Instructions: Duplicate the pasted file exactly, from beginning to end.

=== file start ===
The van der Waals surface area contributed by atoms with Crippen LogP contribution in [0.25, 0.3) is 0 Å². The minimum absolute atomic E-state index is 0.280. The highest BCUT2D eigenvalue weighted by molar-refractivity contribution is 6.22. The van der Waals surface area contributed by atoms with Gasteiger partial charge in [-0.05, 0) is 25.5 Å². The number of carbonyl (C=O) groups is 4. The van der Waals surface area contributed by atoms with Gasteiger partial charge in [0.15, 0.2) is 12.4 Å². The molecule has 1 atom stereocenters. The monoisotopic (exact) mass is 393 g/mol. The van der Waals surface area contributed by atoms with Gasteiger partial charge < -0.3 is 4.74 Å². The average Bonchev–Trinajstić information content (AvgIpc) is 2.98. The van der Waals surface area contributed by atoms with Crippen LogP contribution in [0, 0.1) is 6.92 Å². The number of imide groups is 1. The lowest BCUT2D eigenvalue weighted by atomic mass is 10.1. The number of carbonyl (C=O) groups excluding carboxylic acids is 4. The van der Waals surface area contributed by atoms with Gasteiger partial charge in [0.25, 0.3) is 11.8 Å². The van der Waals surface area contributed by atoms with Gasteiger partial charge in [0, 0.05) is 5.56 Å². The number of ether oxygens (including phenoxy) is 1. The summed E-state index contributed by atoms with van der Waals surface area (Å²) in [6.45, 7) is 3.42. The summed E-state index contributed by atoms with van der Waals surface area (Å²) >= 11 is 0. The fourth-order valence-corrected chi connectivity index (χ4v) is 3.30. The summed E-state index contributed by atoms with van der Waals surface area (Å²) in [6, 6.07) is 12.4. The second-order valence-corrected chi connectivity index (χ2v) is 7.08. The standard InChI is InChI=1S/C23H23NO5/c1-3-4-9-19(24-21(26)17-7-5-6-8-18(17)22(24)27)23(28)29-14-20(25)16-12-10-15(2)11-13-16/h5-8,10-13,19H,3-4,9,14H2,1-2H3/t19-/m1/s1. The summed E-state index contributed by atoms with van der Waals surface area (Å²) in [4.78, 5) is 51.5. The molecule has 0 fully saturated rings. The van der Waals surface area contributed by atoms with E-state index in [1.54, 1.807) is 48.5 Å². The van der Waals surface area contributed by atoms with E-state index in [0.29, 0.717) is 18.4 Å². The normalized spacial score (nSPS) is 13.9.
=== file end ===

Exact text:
The van der Waals surface area contributed by atoms with Crippen LogP contribution in [0.25, 0.3) is 0 Å². The minimum absolute atomic E-state index is 0.280. The highest BCUT2D eigenvalue weighted by molar-refractivity contribution is 6.22. The van der Waals surface area contributed by atoms with Gasteiger partial charge in [-0.05, 0) is 25.5 Å². The number of carbonyl (C=O) groups is 4. The van der Waals surface area contributed by atoms with Gasteiger partial charge in [0.15, 0.2) is 12.4 Å². The molecule has 1 atom stereocenters. The monoisotopic (exact) mass is 393 g/mol. The van der Waals surface area contributed by atoms with Gasteiger partial charge < -0.3 is 4.74 Å². The average Bonchev–Trinajstić information content (AvgIpc) is 2.98. The van der Waals surface area contributed by atoms with Crippen LogP contribution in [0, 0.1) is 6.92 Å². The number of imide groups is 1. The lowest BCUT2D eigenvalue weighted by atomic mass is 10.1. The number of carbonyl (C=O) groups excluding carboxylic acids is 4. The van der Waals surface area contributed by atoms with Gasteiger partial charge in [0.25, 0.3) is 11.8 Å². The van der Waals surface area contributed by atoms with Gasteiger partial charge in [0, 0.05) is 5.56 Å². The number of ether oxygens (including phenoxy) is 1. The summed E-state index contributed by atoms with van der Waals surface area (Å²) in [6.45, 7) is 3.42. The summed E-state index contributed by atoms with van der Waals surface area (Å²) >= 11 is 0. The fourth-order valence-corrected chi connectivity index (χ4v) is 3.30. The summed E-state index contributed by atoms with van der Waals surface area (Å²) in [6, 6.07) is 12.4. The second-order valence-corrected chi connectivity index (χ2v) is 7.08. The standard InChI is InChI=1S/C23H23NO5/c1-3-4-9-19(24-21(26)17-7-5-6-8-18(17)22(24)27)23(28)29-14-20(25)16-12-10-15(2)11-13-16/h5-8,10-13,19H,3-4,9,14H2,1-2H3/t19-/m1/s1. The summed E-state index contributed by atoms with van der Waals surface area (Å²) in [4.78, 5) is 51.5. The molecule has 0 fully saturated rings. The van der Waals surface area contributed by atoms with E-state index in [1.54, 1.807) is 48.5 Å². The van der Waals surface area contributed by atoms with E-state index in [0.29, 0.717) is 18.4 Å². The normalized spacial score (nSPS) is 13.9.